Jump to content
Sign in to follow this  
drbubb

Hong Kong Property - Charts & Data

Recommended Posts

Hong Kong Property Charts, Data & Commentary

 

Centaline's Property Index ... http://www.centadata.com/cci/cci_e.htm

The following chart compares the Centaline index (for HK property) with the Hang Seng Index / HSI.

 

hsi.gif

 

Updates: Centaline index : HSI-to-12/2011 : HSI-w/MAs : HSI-wk-4yrs : HSI-D-2yrs

 

I think we may be within a topping region now for the Centaline index, especially if the HSI breaks down below 20,000 and/or within 2011 the HSI fails to exceed its 2010 highs.

 

HK-12 / Henderson Land ... chart

HK-1 / Cheung Kong ... chart

HK-83 / Sino Land ... chart

HK-10 / Hang Lung ... chart / HK Residential & Mainland China Shopping ctrs

HK-688 / China Overseas Land ... chart / Mainland property

Share this post


Link to post
Share on other sites

I've noticed there hasn't been much activity on the Asiaxpat property forum - not sure what message this gives about property in HK other than volume has gone down significantly.

Share this post


Link to post
Share on other sites

DATA BANK for Hong Kong Property

 

Centaline's Index ... updated

ccli_chart.png

 

Week==== : 35tr : prv : CCLI. : MMLI. : 18wkMA .. before /18

01/06/2008 : xxx : xxx : ??.?? : 64.98

01/13/2008 : xxx : xxx : ??.?? : 67.93

01/20/2008 : xxx : xxx : ??.?? : 68.05

01/27/2008 : xxx : xxx : ??.?? : 69.13

02/03/2008 : xxx : xxx : ??.?? : 71.08

02/10/2008 : xxx : xxx : ??.?? : 70.33

02/17/2008 : 137 : xxx : 73.81 : 71.08 : 63.41 ..

02/24/2008 : 153 : xxx : 73.28 : 70.33 : 64.15

03/02/2008 : 159 : xxx : 73.98 : 71.07 : 64.92

03/09/2008 : 186 : xxx : 73.5E : 70.5E : 65.61

03/16/2008 : 169 : 218 : 73.01 : 69.97 : 66.22

03/23/2008 : 121 : xxx : 72.79 : 69.72 : 66.78

03/30/2008 : 134 : 203 : 72.89 : 70.06 : 67.29

04/06/2008 : 146 : 193 : 73.75 : 70.91 : 67.82

04/13/2008 : 124 : xxx : 71.93 : 69.02 : 68.17 .. 1,227.11

04/20/2008 : 160e: xxx : 72.57 : 69.77 : 68.51 .. 1,233.11

04/27/2008 : 171 : xxx : 71.49 : 68.58 : 68.78 .. 1,238.04

05/04/2008 : 173 : 253 : 71.44 : 68.61 : 69.02 .. 1,242.33 / C.C.

05/11/2008 : 178 : 232 : 71.51 : 68.59 : 69.22 .. 1245.94 / $3,115

05/18/2008 : 150 : xxx : 71.86 : 69.11 : 69.40 .. 1249.20 / $3,085

05/25/2008 : 185 : 209 : 72.67 : 69.87 : 69.57 .. 1252.30 / $3,115

06/01/2008 : 170 : xxx : 72.16 : 69.26 : 69.65 .. 1253.63 / $3,127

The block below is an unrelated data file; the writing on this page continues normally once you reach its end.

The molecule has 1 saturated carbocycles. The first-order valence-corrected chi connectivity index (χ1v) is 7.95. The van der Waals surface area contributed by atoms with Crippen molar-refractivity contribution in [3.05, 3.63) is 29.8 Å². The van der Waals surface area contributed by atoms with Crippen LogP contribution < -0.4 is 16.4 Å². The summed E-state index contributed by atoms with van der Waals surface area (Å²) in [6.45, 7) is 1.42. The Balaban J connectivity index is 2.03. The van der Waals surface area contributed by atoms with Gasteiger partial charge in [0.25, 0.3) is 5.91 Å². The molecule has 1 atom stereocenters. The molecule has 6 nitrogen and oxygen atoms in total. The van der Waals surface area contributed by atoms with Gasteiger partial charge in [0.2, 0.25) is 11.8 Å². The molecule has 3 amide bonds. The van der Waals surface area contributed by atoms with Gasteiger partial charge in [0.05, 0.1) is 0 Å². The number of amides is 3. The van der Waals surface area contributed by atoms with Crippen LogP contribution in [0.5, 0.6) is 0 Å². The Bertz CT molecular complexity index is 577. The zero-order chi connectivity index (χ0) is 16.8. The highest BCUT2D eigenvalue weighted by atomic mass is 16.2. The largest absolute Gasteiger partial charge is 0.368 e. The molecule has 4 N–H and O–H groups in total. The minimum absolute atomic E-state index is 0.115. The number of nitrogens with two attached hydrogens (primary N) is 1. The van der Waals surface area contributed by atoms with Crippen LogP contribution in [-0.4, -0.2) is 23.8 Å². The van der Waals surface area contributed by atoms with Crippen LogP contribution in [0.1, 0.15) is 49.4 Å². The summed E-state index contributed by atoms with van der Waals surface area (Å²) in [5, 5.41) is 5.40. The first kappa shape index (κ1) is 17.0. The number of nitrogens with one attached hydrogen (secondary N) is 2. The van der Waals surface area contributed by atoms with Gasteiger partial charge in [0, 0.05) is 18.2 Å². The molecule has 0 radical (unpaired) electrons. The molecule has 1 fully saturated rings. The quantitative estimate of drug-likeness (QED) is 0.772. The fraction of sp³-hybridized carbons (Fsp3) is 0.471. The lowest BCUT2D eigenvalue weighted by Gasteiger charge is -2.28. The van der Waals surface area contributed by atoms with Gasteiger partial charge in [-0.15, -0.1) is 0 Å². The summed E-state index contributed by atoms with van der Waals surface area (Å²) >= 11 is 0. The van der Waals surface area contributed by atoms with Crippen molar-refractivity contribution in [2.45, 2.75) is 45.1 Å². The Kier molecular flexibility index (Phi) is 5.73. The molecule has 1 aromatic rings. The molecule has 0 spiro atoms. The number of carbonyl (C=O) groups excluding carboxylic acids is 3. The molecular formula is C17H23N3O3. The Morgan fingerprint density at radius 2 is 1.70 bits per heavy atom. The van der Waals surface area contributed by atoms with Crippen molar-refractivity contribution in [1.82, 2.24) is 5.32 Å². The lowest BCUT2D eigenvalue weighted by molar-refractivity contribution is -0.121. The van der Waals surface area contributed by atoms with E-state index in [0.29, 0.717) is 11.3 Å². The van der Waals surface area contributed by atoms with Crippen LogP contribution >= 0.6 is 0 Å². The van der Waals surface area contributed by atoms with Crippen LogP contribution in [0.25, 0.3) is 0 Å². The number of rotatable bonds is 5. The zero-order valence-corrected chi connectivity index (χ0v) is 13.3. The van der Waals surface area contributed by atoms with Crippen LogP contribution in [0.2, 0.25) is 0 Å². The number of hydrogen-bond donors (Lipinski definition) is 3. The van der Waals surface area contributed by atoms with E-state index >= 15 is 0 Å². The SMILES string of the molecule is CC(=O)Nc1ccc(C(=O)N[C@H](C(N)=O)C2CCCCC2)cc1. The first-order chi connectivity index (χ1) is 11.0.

06/07/2008 : 183 : 203 : 73.23 : 70.26 : 69.77 .. 1255.84 / $3,295 (! High in CC ?)

06/14/2008 : 171 : 211 : 71.30 : 69.61 : 69.80 .. 1256.32 / $3,154

06/21/2008 : 150e: xxx : 72.62 : 69.39 : 69.xx .. 12xx.xx / $3,030 (reflecting: 6/16 - 6/22)

06/28/2008 : 130e: xxx : 73.38 : 70.27 : 69.xx .. 12xx.xx / $3,111

07/05/2008 : 116 : xxx : 72.77 : 69.70 : 69.xx .. 12xx.xx / $3,240

07/12/2008 : 109 : 262 : 72.38 : 69.41 : 69.xx .. 12xx.xx / $3,192

07/19/2008 : 104 : 268 : 71.84 : 68.78 : 69.xx .. 12xx.xx / $3,025

07/26/2008 : 115 : 333 : 71.55 : 68.47 : 69.xx .. 12xx.xx / $3,324

08/02/2008 : 124 : 268 : 70.81 : 67.59 : 69.xx .. ==== / $3,194 (testing lows again!)

08/09/2008 : 112 : 224 : 70.46 : 67.24 : 69.09 .. 65.05 / $2,870

08/16/2008 : 107 : xxx : 70.49 : 67.31 : 68.99 .. 65.27 / $3,140

08/23/2008 : 104 : 157 : 70.13 : 66.92 : 68.83 .. 65.48 / $3,265

08/30/2008 : 123 : 212 : 69.94 : 66.86 : 68.74 .. 65.70 / $3,097

09/06/2008 : 121 : xxx : 68.93 : 65.93 : 68.59 .. 65.89 / $2,974 (testing again...)

09/15/2008 : 098 : xxx : 68.40 : 65.44 : xx.xx ... xx.xx / $3,070e

09/22/2008 : 083 : xxx : 68.26 : 65.26 : xx.xx ... xx.xx / $3,192

09/29/2008 : 080 : 329 : 67.52 : 64.46 : xx.xx ... xx.xx / $3,160

10/06/2008 : 084 : 391 : 67.44 : 64.61 : xx.xx ... xx.xx / $3,097 : Black Oct. week

10/13/2008 : 104 : xxx : 66.27 : 63.79 : xx.xx ... xx.xx / $3,159

10/20/2008 : 090 : 422 : 64.64 : 62.01 : xx.xx ... xx.xx / $2,925

10/27/2008 : 113 : xxx : 63.40 : 60.94 : xx.xx ... xx.xx / $2,950e

11/03/2008 : 132 : xxx : 61.61 : 59.09 : xx.xx ... xx.xx / $2,984

11/10/2008 : 157 : xxx : 59.93 : 57.94 : xx.xx ... xx.xx / $2,642

11/17/2008 : 129 : 465 : 57.43 : 55.41 : xx.xx ... xx.xx / $2,609

11/24/2008 : 102 : 337 : 57.00 : 55.03 : xx.xx ... xx.xx / $2,496

12/01/2008 : xxx : xxx : 56.92 : 54.99 : xx.xx ... xx.xx / $2,500e

12/08/2008 : xxx : xxx : 57.15 : 55.19 : xx.xx ... xx.xx / $2,512

12/15/2008 : xxx : xxx : 56.71 : 54.77 : xx.xx ... xx.xx / $2,541 (( LOW ))

12/22/2008 : xxx : xxx : 56.93 : 54.99 : xx.xx ... xx.xx / $2,670e

12/29/2008 : xxx : xxx : 56.78 : 54.89 : xx.xx ... xx.xx / $2,581

(Cal. 2009)

01/05/2009 : 191 : xxx : 57.52 : 55.75 : xx.xx ... xx.xx / $2,649

01/12/2009 : 187 : 396 : 57.51 : 55.94 : xx.xx ... xx.xx / $2,698

01/19/2009 : 187 : 396 : 57.99 : 56.42 : xx.xx ... xx.xx / $2,612

01/26/2009 : ??? : 396 : 58.38 : 56.87 : xx.xx ... xx.xx / $2,626

02/03/2009 : 056 : ??? : 58.53 : 57.02 : xx.xx ... xx.xx / $2,612

02/10/2009 : 124 : 072 : 58.35 : 56.75 : xx.xx ... xx.xx / $2,612

02/17/2009 : 152 : 137 : 58.70 : 57.28 : xx.xx ... xx.xx / $2,656

02/24/2009 : 161 : 153 : 58.62 : 57.02 : xx.xx ... xx.xx / $2,545

03/03/2009 : 175 : 159 : 59.45 : 57.78 : xx.xx ... xx.xx / $2,732

03/10/2009 : 157 : 186 : 59.47 : 57.87 : xx.xx ... xx.xx / $2,660e

03/17/2009 : 184 : 169 : 59.74 : 58.25 : xx.xx ... xx.xx / $2,742

03/24/2009 : 240 : 121 : 59.43 : 57.90 : xx.xx ... xx.xx / $2,540

03/31/2009 : 318 : 134 : 60.20 : 58.71 : xx.xx ... xx.xx / $2,595

==== : Rise from LOW : 6.15%: 7.30% : ==== MMI x46 / CaribC

 

04/07/2009 : 365 : 146 : 60.10 : 58.48 : xx.xx ... $2,690 / $2,692

04/14/2009 : 327 : 124 : 60.66 : 59.20 : xx.xx ... $2,723 / $2,722

04/21/2009 : 291 : 129 : 61.50 : 60.06 : xx.xx ... $2,763 / $2,695

04/28/2009 : 258 : 171 : 62.83 : 61.29 : xx.xx ... $2,819 / $2,683

05/05/2009 : 157 : 173 : 63.08 : 61.43 : xx.xx ... $2,826 / $2,781

05/12/2009 : 239 : 178 : 64.34 : 62.48 : xx.xx ... $2,874 / $2,634

05/17/2009 : 270 : 150 : 64.30 : 62.56 : xx.xx ... $2,878 / $2,787